With two brands ambitious trainees get dual insight and exposure to diverse, interesting, and challenging work for motivated, often high-profile, clients. Our teamwork, inventive, open culture and agile approach means we set milestones for our clients and our competition.
Founded in 1989, Rosenblatt is completely focused on Dispute Resolution. We are best known for being aggressive, outcome-driven litigators; in high-profile, high-value complex cases. Competitive in the best sense, and international in our reputation and reach, we are known for our insistence on the highest standards and our determination to achieve results. From the CEO of a FTSE company to an ambitious entrepreneur, each client can expect consistent access to our Partners who lead agile, responsive teams of experts, united by a shared ethos and a powerful sense of purpose.
Founded in 1978, sister brand Memery Crystal is a recognised leader in equity capital markets, M&A, real estate, and natural resources. We also specialise in cannabis, gambling, direct selling, hotels, retail and leisure, and technology sectors. We act for a broad range of clients, from individual entrepreneurs and owner-managed businesses, to city institutions and multi-national corporations. At Memery Crystal we are renowned for having a strong international focus, which we see as vital to our vision of remaining distinct in a globalising economy. In addition, we have considerable cross-border transactional experience and have built strong relationships with other advisers around the world.
Memery Crystal and Rosenblatt are trading names RBG Legal Services Limited, which is the legal services division of professional services group AIM-listed RBG Holdings plc. Memery Crystal was acquired by RBG Holdings plc in 2021.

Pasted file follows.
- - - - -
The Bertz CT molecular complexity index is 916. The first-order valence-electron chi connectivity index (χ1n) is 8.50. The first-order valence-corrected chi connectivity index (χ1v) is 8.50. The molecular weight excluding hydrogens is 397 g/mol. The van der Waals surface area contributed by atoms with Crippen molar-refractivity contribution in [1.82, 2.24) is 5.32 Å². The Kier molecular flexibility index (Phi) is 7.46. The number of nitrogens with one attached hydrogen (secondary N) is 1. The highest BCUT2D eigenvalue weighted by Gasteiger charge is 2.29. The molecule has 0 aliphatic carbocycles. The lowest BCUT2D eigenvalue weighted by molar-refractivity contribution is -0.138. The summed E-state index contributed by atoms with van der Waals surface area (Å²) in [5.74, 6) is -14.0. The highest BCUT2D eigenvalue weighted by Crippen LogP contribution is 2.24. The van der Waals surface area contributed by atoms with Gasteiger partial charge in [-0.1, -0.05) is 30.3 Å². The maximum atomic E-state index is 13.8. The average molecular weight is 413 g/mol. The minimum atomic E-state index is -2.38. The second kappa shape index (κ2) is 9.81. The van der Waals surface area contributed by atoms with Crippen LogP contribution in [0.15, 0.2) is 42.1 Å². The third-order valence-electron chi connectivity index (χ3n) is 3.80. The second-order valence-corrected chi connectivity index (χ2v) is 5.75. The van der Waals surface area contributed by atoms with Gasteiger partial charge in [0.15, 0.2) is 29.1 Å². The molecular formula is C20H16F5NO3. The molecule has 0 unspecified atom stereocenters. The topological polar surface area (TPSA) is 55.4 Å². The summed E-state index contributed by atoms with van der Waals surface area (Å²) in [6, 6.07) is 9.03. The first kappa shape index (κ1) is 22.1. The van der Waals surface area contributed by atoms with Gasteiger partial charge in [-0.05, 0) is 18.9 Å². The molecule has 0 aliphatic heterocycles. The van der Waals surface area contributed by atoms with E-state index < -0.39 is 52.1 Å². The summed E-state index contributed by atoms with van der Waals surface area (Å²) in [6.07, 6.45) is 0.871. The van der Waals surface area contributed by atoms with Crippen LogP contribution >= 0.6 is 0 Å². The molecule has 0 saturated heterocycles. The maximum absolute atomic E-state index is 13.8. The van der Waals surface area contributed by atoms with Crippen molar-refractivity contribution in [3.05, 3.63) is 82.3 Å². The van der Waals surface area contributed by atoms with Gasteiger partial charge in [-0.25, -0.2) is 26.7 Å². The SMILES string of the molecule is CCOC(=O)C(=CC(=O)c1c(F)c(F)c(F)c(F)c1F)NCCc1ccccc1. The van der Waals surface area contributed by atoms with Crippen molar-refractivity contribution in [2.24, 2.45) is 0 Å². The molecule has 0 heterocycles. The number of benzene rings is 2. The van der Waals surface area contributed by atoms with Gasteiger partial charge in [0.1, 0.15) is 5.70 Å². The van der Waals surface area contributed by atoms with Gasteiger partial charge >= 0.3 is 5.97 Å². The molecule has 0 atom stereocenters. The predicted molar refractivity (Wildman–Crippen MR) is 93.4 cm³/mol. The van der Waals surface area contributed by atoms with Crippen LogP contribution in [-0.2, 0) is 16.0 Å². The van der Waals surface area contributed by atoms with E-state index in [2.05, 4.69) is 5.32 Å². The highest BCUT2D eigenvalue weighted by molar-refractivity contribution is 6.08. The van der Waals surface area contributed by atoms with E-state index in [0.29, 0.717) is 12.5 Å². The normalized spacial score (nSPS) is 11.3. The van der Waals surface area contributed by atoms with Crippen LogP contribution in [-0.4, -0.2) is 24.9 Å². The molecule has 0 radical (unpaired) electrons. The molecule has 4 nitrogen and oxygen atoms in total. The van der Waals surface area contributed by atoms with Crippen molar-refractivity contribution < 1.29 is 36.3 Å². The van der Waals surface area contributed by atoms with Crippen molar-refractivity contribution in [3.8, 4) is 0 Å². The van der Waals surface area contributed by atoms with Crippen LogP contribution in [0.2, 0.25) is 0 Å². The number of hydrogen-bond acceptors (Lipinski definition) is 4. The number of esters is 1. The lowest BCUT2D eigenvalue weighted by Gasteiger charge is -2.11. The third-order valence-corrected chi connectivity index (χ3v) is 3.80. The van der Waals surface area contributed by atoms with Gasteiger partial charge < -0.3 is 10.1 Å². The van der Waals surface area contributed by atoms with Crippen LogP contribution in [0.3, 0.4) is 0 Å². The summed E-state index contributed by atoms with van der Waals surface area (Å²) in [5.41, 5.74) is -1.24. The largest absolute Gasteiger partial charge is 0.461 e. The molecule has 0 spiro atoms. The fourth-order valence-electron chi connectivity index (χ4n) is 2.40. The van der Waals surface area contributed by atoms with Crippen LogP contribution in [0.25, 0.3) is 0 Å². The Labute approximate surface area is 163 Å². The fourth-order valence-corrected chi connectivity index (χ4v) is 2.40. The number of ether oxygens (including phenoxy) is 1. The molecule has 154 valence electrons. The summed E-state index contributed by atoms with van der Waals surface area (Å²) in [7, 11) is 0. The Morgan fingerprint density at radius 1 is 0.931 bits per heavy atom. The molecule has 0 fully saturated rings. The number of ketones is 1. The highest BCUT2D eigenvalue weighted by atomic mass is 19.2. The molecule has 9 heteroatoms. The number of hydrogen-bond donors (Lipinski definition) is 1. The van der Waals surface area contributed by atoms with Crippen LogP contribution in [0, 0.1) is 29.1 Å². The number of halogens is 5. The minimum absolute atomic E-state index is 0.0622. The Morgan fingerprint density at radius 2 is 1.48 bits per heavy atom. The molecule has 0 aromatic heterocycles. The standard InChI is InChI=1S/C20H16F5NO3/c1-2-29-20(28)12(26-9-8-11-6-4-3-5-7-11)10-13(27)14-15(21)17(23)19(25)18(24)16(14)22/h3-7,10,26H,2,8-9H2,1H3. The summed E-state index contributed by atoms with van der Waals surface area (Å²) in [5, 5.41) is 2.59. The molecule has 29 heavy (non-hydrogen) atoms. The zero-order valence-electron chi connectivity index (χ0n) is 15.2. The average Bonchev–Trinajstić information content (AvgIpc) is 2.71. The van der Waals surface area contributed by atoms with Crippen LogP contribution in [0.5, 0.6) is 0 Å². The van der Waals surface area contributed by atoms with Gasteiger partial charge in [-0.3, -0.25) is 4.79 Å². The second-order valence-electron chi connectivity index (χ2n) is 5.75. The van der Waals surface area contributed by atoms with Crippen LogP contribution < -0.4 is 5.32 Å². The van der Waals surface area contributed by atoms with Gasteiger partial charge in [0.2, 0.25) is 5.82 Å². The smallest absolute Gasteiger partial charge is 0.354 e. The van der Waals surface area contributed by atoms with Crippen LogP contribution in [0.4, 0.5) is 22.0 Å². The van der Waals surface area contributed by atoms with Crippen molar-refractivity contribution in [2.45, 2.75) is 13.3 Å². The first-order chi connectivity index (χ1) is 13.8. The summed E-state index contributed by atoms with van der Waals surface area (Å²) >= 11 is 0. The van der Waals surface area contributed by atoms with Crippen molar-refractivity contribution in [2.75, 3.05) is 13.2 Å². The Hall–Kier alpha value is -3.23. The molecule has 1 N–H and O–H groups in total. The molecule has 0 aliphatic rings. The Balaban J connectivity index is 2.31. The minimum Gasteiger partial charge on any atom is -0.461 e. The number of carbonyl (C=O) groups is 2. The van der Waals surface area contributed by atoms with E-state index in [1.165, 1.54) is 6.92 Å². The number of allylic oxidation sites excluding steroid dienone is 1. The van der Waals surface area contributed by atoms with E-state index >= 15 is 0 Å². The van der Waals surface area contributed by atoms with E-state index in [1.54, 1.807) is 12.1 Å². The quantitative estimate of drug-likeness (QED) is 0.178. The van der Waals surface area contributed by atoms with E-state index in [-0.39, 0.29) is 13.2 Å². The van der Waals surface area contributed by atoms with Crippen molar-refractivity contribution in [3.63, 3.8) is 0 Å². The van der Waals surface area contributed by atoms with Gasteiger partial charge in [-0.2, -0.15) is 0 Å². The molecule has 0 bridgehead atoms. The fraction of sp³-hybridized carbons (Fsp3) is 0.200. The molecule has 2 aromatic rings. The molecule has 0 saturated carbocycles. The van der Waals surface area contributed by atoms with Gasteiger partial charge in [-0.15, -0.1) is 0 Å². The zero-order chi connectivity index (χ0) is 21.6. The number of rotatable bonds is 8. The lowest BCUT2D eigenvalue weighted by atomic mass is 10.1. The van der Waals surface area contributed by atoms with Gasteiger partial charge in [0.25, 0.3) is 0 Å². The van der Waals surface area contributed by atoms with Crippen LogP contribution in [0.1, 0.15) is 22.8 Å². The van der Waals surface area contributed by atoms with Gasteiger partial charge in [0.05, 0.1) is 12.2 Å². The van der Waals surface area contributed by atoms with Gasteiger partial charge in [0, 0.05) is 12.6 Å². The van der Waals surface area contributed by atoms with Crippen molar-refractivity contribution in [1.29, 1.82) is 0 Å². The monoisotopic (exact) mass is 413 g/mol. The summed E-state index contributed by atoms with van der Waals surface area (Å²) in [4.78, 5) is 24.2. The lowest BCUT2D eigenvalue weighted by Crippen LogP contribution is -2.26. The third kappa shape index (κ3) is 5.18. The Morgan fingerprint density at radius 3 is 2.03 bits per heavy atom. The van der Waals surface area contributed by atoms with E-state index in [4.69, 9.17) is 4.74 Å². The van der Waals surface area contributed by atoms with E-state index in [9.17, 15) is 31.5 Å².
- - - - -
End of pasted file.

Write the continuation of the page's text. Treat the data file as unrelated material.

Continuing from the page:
Main areas of work
Memery Crystal’s suite of practice areas include banking & finance, equity capital markets, M&A, construction, real estate, commercial, IP and technology, employment, financial regulation, and tax. Clients include well-known companies and financial institutions, owner-managed businesses, HNW individuals and entrepreneurs.
Rosenblatt’s international ground-breaking disputes offering includes commercial litigation, international arbitration, defamation, financial crime, insolvency, and civil fraud. Professional practices, financial services, media, leisure and HNW individual clients all seek incisive action on contentious commercial issues.
Trainees will have the opportunity to gain valuable experience across both Memery Crystal and Rosenblatt brands, providing trainees with dual insight and exposure to diverse, interesting, and challenging work for motivated, often high-profile, clients. This takes place through four six-month rotations, with preference given to second years of their seat choices. During their training contract trainees are given on-the-job training and mentoring and are invited to all sessions in the firm’s internal training programme. Due to our partner-led service, trainees will work closely with partners from both brands and will receive regular feedback in addition to their appraisals every three months with their supervisor.
25 days’ holiday (increases to 30 days with length of service), private medical insurance, life assurance, interest-free season ticket loan, group pension scheme and cycle to work scheme.
This Firm's Rankings in
UK Guide, 2023
Visit Rosenblatt and Memery Crystal's websites.
- Real Estate: £10-50 million, London
- Capital Markets: AIM, UK-wide
- Corporate/M&A: £10-100 million, London
- Gaming, UK-wide
- Energy & Natural Resources: Mining: International, UK-wide